# My grid based collision detection is slow

Something about my implementation of a basic 2x4 grid for collision detection is slow - so slow in fact, that it's actually faster to simply check every bullet from every enemy to see if the BoundingSphere intersects with that of my ship. It becomes noticeably slow when I have approximately 1000 bullets on the screen (36 enemies shooting 3 bullets every .5 seconds). By commenting it out bit by bit, I've determined that the code used to add them to the grid is what's slowest.

Here's how I add them to the grid:

for (int i = 0; i < enemy[x].gun.NumBullets; i++)
{
if (enemy[x].gun.bulletList[i].isActive)
{
enemy[x].gun.bulletList[i].Update(timeDelta);

int bulletPosition = 0;
if (enemy[x].gun.bulletList[i].position.Y < 0)
{
bulletPosition = (int)Math.Floor((enemy[x].gun.bulletList[i].position.X + 900) / 450);
}
else
{
bulletPosition = (int)Math.Floor((enemy[x].gun.bulletList[i].position.X + 900) / 450) + 4;
}

GridItem bulletItem = new GridItem();
bulletItem.index = i;
bulletItem.type = 5;
bulletItem.parentIndex = x;

if (bulletPosition > -1 && bulletPosition < 8)
{
if (!grid[bulletPosition].Contains(bulletItem))
{
for (int j = 0; j < grid.Length; j++)
{
grid[j].Remove(bulletItem);
}
}
}

}
}


And here's how I check if it collides with the ship:

if (ship.isActive && !ship.invincible)
{
BoundingSphere shipSphere = new BoundingSphere(
for (int i = 0; i < grid.Length; i++)
{
if (grid[i].Contains(shipItem))
{
for (int j = 0; j < grid[i].Count; j++)
{
//Other collision types omitted
else if (grid[i][j].type == 5)
{
if (enemy[grid[i][j].parentIndex].gun.bulletList[grid[i][j].index].isActive)
{
BoundingSphere bulletSphere = new BoundingSphere(enemy[grid[i][j].parentIndex].gun.bulletList[grid[i][j].index].position,
if (shipSphere.Intersects(bulletSphere))
{
ship.health -= enemy[grid[i][j].parentIndex].gun.damage;
enemy[grid[i][j].parentIndex].gun.bulletList[grid[i][j].index].isActive = false;
grid[i].RemoveAt(j);

break; //no need to check other bullets

}
}
else
{
grid[i].RemoveAt(j);
}
}


What am I doing wrong here? I thought a grid implementation would be faster than checking each one.

• – Laurent Couvidou Sep 14 '12 at 12:36
• I'm not entirely sure how to read the results of that. – Fibericon Sep 14 '12 at 14:30

Here you have created a new instance of bulletItem... OK, but see later...

  GridItem bulletItem = new GridItem();


Check if grid doesn't contains bulletItem... NOT OK, Why? The line above, you have made an new instance of bulletItem, it is 100% guaranteed not to be in any grid and so no need to check if it in any grid. The for next loop will never succeed in Remove() either, so...

     if (!grid[bulletPosition].Contains(bulletItem))
{
for (int j = 0; j < grid.Length; j++)
{
grid[j].Remove(bulletItem);
}
}
}


May as well just be...

 grid[bulletPosition].Add(bulletItem);


 else if (grid[i][j].type == 5)
{
if (enemy[grid[i][j].parentIndex].gun.bulletList[grid[i][j].index].isActive)
...e.t.c...


do

 GridItem bulletItem = grid[i][j];
else if (bulletItem.type == 5)
{
if (enemy[bulletItem.parentIndex].gun.bulletList[bulletItem.index].isActive)
...e.t.c...


Not only is it more readable, depending on how smart the compiler is, it may end up recalculating the pointer to grid[i][j] each time you reference it.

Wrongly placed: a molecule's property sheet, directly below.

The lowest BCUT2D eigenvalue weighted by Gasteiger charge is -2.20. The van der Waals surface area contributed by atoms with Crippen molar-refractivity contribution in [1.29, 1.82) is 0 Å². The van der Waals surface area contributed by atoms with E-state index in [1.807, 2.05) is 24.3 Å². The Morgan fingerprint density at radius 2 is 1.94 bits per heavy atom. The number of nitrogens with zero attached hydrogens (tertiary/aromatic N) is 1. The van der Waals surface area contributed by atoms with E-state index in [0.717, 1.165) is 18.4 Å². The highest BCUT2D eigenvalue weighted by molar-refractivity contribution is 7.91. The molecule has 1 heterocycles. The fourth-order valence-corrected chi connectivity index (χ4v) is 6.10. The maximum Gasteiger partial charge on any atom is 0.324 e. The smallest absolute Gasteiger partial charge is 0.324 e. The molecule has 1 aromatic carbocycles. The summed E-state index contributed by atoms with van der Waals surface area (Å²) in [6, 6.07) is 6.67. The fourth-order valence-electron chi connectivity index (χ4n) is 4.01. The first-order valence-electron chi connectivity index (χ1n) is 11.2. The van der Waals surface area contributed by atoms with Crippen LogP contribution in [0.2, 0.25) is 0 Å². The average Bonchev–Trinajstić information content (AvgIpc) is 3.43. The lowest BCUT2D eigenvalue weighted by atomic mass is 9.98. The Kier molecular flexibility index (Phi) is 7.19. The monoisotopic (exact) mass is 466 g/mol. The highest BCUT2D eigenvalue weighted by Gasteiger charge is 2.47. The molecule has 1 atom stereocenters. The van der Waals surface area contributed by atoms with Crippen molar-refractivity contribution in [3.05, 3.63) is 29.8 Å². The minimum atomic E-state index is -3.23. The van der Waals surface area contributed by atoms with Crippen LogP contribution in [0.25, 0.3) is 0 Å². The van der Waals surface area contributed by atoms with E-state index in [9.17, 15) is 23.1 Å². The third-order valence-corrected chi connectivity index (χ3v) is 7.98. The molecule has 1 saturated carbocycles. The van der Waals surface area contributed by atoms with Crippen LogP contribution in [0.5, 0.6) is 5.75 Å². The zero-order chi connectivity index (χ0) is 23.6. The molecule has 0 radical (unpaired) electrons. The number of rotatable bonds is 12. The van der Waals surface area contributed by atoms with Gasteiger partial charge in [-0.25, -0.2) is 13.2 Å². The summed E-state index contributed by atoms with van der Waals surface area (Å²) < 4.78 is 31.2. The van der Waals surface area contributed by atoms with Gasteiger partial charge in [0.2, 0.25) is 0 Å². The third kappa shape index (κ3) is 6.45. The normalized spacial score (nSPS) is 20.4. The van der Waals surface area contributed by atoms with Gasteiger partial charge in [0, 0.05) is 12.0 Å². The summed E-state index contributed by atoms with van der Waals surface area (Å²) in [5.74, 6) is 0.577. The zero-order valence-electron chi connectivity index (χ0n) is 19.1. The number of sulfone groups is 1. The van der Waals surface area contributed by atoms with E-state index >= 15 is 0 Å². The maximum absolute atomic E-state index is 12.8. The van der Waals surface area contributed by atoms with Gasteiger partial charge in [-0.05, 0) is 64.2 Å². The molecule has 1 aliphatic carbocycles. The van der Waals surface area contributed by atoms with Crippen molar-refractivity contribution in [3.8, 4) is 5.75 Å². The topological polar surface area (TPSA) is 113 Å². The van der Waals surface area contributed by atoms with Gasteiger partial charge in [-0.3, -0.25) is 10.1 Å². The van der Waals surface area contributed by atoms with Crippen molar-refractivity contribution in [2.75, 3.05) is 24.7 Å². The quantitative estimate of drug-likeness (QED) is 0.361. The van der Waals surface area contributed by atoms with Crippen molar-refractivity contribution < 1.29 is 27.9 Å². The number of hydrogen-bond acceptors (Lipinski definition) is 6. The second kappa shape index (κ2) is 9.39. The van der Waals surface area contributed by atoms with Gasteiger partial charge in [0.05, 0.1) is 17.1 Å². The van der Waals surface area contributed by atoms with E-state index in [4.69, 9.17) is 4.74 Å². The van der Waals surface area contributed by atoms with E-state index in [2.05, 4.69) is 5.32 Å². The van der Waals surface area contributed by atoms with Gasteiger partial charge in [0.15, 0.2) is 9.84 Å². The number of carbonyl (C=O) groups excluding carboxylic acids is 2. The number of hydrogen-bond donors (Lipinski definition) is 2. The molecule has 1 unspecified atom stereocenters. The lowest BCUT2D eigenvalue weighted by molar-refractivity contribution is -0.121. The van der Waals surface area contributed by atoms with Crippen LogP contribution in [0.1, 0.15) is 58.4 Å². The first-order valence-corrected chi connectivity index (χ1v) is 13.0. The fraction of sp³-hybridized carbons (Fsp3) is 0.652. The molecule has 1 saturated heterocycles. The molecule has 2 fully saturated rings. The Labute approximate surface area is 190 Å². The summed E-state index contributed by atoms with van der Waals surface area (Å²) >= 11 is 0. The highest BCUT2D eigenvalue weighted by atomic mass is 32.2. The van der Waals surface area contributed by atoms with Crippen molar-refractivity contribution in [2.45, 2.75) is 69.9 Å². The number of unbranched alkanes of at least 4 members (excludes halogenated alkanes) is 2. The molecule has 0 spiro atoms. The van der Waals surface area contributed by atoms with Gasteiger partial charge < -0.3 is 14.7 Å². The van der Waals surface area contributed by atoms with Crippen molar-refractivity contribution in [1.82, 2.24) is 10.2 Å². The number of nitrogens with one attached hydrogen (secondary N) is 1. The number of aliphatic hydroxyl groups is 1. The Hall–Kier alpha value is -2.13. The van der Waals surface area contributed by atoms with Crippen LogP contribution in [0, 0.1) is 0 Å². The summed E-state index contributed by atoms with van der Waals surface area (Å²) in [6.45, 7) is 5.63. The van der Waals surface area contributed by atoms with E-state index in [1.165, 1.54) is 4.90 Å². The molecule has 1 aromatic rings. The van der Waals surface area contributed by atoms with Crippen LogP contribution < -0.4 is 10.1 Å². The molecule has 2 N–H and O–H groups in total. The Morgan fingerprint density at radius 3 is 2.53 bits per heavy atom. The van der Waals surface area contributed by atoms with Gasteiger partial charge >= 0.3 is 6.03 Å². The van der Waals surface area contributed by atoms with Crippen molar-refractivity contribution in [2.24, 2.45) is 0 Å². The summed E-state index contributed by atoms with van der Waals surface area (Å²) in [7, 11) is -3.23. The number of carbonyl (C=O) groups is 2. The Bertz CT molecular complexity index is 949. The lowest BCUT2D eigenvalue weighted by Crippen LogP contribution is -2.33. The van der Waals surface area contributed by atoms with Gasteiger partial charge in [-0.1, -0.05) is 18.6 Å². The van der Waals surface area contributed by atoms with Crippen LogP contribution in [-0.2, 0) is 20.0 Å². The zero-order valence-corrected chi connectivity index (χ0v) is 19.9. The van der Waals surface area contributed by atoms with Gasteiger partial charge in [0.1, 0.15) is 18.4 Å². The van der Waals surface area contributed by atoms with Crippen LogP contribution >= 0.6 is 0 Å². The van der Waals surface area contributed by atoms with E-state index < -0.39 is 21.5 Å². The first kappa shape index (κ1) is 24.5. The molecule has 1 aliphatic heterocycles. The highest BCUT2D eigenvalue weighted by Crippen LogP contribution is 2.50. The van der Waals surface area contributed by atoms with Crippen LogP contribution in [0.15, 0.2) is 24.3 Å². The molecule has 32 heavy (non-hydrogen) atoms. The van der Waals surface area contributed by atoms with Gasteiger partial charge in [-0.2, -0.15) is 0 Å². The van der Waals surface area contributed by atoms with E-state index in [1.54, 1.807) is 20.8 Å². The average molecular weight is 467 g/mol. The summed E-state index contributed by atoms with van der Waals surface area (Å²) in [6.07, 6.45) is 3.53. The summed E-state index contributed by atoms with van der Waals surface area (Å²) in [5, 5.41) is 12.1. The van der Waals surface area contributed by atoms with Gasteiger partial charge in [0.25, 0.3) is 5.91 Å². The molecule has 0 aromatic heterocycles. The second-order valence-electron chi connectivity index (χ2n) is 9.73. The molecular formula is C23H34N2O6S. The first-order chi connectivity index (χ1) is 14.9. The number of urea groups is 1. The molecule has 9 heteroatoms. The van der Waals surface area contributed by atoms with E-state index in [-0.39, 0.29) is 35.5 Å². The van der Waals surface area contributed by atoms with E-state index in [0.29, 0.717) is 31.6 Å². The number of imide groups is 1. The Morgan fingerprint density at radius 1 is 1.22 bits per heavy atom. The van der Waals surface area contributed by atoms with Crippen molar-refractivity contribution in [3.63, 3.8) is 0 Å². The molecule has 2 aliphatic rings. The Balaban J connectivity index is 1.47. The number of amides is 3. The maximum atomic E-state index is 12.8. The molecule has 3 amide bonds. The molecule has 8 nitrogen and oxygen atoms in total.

Instead of creating a new instance of BoundingSphere within the loop which requires allocating memory each time

 BoundingSphere bulletSphere = new BoundingSphere(.....)


Can you not create 1 instance at the very top and let all bullets share the same instance? You should be able to call a method to set bound for each bullet you wish to check. Doing it as you are currently doing means each time you create an instance will call the memory manager to allocate memory which takes a bit of processing time, there is no need to create what could be like 100+ instances and fragmenting the memory quickly. Also, not sure how memory management works, it is automatically garbage collected? If not, make sure you are deleting them when you finish with them.

Is

  for (int j = 0; j < grid[i].Count; j++)
{


Counting the actual number each time or it is a constant? For example, the following may be quicker.

  int c = grid[i].Count;
for (int j = 0; j < c; j++)
{


for (int i = 0.....
if (grid[i].Contains(shipItem))
{


Do something like

int i = shipItem.gridIndex;


which is basically a cross reference to which grid the shipItem is currently in, it saves having to loop what could essentially be up to 1,000 times just to find it.

• On the first point, I believe it actually will be in the grid, because the only values in the bullet item are the index, the enemy index, and the type. However, your second point seems to have helped significantly. – Fibericon Sep 14 '12 at 14:30
• I believe it won't. Because GridItem bulletItem = new GridItem(); is essentially a pointer to a data structure / class. This is unique each time you declare the variable which is what you are doing here. Add some debug code by putting in else { print "Already Inserted"; } and see if it ever appears. I'm betting it won't but then again I don't have access to full code to see what Contains() is actually doing. – John Sep 14 '12 at 14:44
• Well what is has custom Equals method – Kikaimaru Sep 14 '12 at 15:49

My guess is that the slowness comes from this "adding objects to a grid" thing. This is not the "grid implementation" as everyone knows it because such grid implementations usually include only one native (or smaller, like a few bits) value per grid cell. How you use it is totally up to you. However, there must be no nested arrays or anything as horrible as that.

So in this case, I don't see a good reason why a grid should be used.